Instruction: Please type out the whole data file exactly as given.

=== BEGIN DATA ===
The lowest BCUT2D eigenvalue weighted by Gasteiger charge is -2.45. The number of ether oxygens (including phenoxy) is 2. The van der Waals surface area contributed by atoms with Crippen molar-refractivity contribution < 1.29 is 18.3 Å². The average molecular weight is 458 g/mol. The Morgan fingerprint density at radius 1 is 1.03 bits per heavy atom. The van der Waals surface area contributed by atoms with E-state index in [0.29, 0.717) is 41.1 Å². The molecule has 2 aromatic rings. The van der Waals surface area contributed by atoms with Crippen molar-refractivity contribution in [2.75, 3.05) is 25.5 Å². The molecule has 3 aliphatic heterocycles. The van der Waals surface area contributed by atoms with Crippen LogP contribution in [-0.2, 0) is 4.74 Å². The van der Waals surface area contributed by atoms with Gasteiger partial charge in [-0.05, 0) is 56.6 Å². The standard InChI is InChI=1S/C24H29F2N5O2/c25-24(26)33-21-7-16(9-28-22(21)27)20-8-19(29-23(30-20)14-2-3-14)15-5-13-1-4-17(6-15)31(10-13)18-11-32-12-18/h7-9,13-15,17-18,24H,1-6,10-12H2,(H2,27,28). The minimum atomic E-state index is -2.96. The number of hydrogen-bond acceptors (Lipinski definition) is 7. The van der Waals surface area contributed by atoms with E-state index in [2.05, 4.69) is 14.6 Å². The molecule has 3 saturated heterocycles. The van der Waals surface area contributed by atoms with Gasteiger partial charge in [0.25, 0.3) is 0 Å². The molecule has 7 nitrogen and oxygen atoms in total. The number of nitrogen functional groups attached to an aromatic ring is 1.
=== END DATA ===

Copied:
The lowest BCUT2D eigenvalue weighted by Gasteiger charge is -2.45. The number of ether oxygens (including phenoxy) is 2. The van der Waals surface area contributed by atoms with Crippen molar-refractivity contribution < 1.29 is 18.3 Å². The average molecular weight is 458 g/mol. The Morgan fingerprint density at radius 1 is 1.03 bits per heavy atom. The van der Waals surface area contributed by atoms with E-state index in [0.29, 0.717) is 41.1 Å². The molecule has 2 aromatic rings. The van der Waals surface area contributed by atoms with Crippen molar-refractivity contribution in [2.75, 3.05) is 25.5 Å². The molecule has 3 aliphatic heterocycles. The van der Waals surface area contributed by atoms with Crippen LogP contribution in [-0.2, 0) is 4.74 Å². The van der Waals surface area contributed by atoms with Gasteiger partial charge in [-0.05, 0) is 56.6 Å². The standard InChI is InChI=1S/C24H29F2N5O2/c25-24(26)33-21-7-16(9-28-22(21)27)20-8-19(29-23(30-20)14-2-3-14)15-5-13-1-4-17(6-15)31(10-13)18-11-32-12-18/h7-9,13-15,17-18,24H,1-6,10-12H2,(H2,27,28). The minimum atomic E-state index is -2.96. The number of hydrogen-bond acceptors (Lipinski definition) is 7. The van der Waals surface area contributed by atoms with E-state index in [2.05, 4.69) is 14.6 Å². The molecule has 3 saturated heterocycles. The van der Waals surface area contributed by atoms with Gasteiger partial charge in [0.25, 0.3) is 0 Å². The molecule has 7 nitrogen and oxygen atoms in total. The number of nitrogen functional groups attached to an aromatic ring is 1.